Listening to 'Quiet World,' the listener can appreciate the musical understanding of the band within the opening minutes. Native Construct uses complicated guitar and drum arrangements, drastic time signature changes, and numerous additional instruments on top of what's standard, much like Between the Buried and Me's 'The Parallax II.' With each song and section within, the transitions are seamless, each note as important as the last, and as meaningful as every other note in the album. I was often thrown off by the presence of violins, flutes, synthesizers, saxophones (was that an electric saxophone in 'Passage'?) and numerous others, instruments I wish to hear more of in progressive metal albums. The use of 8-string electric guitars are felt with the booming low chords and wailing solos, reminiscent of songs by Animals as Leaders. I also love the heavy presence of music box-sounding tones, which is evidenced on the album cover. It is used mainly as transitions between songs, but also adds a creepy atmosphere, especially in the intro of the song 'Passage.' I didn't know music boxes hit minor notes, or at least I've never heard one as sinister sounding as the one on 'Quiet World.' (Children beware; there's no ballerina inside this music box.) The album title is ironic, considering the abundance of sound that emits from it. Reading this section makes the album sound absolutely chaotic, but what's chaotic is how well it works!

As for the individual songs themselves, each serve themselves and the greater purpose of providing memorable progressive music. I've gone for days humming instrumental sections and passionate vocal choruses, only to have them replaced with different sections on the same album days later. Let's just say my house hasn't been a 'quiet world' for some time. Some of my favorite moments include the aforementioned saxophone solo in 'Passage,' the manipulated vocals in 'Your Familiar Face,' the juxtaposition of heavy chords and the acoustic guitar/violin duet in 'Come Hell Or High Water,' and the funk bass lines halfway through the epic closer 'Chromatic Aberration.' There are plenty more unique and interesting moments in 'Quiet World,' and I'd love to hear your favorites as well.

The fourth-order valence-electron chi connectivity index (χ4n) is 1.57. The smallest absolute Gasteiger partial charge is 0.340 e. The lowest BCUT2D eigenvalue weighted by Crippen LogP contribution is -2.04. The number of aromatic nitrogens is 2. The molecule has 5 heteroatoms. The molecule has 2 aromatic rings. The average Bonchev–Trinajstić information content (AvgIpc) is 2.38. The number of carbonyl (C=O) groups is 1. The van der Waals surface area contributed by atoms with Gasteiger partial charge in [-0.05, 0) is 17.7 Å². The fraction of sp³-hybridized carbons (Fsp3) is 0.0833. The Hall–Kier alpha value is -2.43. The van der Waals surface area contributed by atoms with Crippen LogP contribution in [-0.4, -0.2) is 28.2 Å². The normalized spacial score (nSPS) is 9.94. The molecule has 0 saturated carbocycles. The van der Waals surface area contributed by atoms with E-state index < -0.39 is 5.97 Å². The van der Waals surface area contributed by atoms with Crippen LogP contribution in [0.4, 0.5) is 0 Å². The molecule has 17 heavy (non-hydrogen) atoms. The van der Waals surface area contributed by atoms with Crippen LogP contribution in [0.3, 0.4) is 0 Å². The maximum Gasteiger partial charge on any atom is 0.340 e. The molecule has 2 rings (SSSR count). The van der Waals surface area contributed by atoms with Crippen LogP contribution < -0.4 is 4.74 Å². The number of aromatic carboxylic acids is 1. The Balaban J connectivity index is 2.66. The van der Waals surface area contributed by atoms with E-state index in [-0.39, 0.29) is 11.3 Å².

'Quiet World' is a masterpiece, at least in my book. With so little to criticize, I believe Native Construct must be heard by fans of progressive rock and metal.

Taken from Crash And Ride Music

 Quiet World by NATIVE CONSTRUCT album cover Studio Album, 2015
3.68 | 238 ratings

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Quiet World
Native Construct Progressive Metal

Review by PuzzleSolver

5 stars First album in times that i come across that is really new and progressive. It seems to mix Prog metal with Jazz, using Queen like guitar styles and Muse like symphony and drama. I like a lot of prog music from the old Yes (Soundchaser is one of my favorite) to Genesis (supper 's ready favorite), Marillion (Script for a ..) and the more recent works of Anglagard, IQ, Dream theater and Symphony X. This music sets a new genre on it's own, Jazz Metal maybe? I'm not a real Jazz fan, but the style of this music is good. I've listened to 13 times this week and it keeps intriguing me.
Thanks to aapatsos for the artist addition.